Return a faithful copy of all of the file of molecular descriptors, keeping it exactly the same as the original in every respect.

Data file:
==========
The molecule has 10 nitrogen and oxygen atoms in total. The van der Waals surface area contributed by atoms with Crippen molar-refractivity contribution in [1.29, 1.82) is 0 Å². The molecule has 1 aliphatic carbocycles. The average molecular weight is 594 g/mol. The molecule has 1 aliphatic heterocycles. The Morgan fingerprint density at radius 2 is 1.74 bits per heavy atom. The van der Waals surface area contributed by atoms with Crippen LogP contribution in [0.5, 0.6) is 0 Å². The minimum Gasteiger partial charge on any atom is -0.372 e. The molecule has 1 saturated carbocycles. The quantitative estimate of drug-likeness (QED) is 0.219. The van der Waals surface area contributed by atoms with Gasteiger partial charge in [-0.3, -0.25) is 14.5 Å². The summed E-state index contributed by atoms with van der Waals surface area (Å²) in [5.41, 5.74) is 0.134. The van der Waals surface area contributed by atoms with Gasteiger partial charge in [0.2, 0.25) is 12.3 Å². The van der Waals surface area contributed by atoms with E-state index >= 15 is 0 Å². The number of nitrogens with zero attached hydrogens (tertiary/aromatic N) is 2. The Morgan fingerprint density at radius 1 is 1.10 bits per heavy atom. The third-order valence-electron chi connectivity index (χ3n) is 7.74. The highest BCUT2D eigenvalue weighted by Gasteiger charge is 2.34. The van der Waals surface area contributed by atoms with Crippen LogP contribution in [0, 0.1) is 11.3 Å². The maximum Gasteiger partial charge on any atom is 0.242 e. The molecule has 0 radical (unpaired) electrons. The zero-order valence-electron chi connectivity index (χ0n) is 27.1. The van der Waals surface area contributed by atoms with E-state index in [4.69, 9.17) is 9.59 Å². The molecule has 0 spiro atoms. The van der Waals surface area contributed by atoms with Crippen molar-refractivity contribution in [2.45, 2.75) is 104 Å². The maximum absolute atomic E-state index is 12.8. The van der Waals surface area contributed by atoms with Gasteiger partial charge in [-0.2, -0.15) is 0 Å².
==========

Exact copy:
The molecule has 10 nitrogen and oxygen atoms in total. The van der Waals surface area contributed by atoms with Crippen molar-refractivity contribution in [1.29, 1.82) is 0 Å². The molecule has 1 aliphatic carbocycles. The average molecular weight is 594 g/mol. The molecule has 1 aliphatic heterocycles. The Morgan fingerprint density at radius 2 is 1.74 bits per heavy atom. The van der Waals surface area contributed by atoms with Crippen LogP contribution in [0.5, 0.6) is 0 Å². The minimum Gasteiger partial charge on any atom is -0.372 e. The molecule has 1 saturated carbocycles. The quantitative estimate of drug-likeness (QED) is 0.219. The van der Waals surface area contributed by atoms with Gasteiger partial charge in [-0.3, -0.25) is 14.5 Å². The summed E-state index contributed by atoms with van der Waals surface area (Å²) in [5.41, 5.74) is 0.134. The van der Waals surface area contributed by atoms with Gasteiger partial charge in [0.2, 0.25) is 12.3 Å². The van der Waals surface area contributed by atoms with E-state index >= 15 is 0 Å². The number of nitrogens with zero attached hydrogens (tertiary/aromatic N) is 2. The Morgan fingerprint density at radius 1 is 1.10 bits per heavy atom. The third-order valence-electron chi connectivity index (χ3n) is 7.74. The highest BCUT2D eigenvalue weighted by Gasteiger charge is 2.34. The van der Waals surface area contributed by atoms with Crippen LogP contribution in [0, 0.1) is 11.3 Å². The maximum Gasteiger partial charge on any atom is 0.242 e. The molecule has 0 radical (unpaired) electrons. The zero-order valence-electron chi connectivity index (χ0n) is 27.1. The van der Waals surface area contributed by atoms with E-state index in [4.69, 9.17) is 9.59 Å². The molecule has 0 spiro atoms. The van der Waals surface area contributed by atoms with Crippen molar-refractivity contribution in [2.45, 2.75) is 104 Å². The maximum absolute atomic E-state index is 12.8. The van der Waals surface area contributed by atoms with Gasteiger partial charge in [-0.2, -0.15) is 0 Å².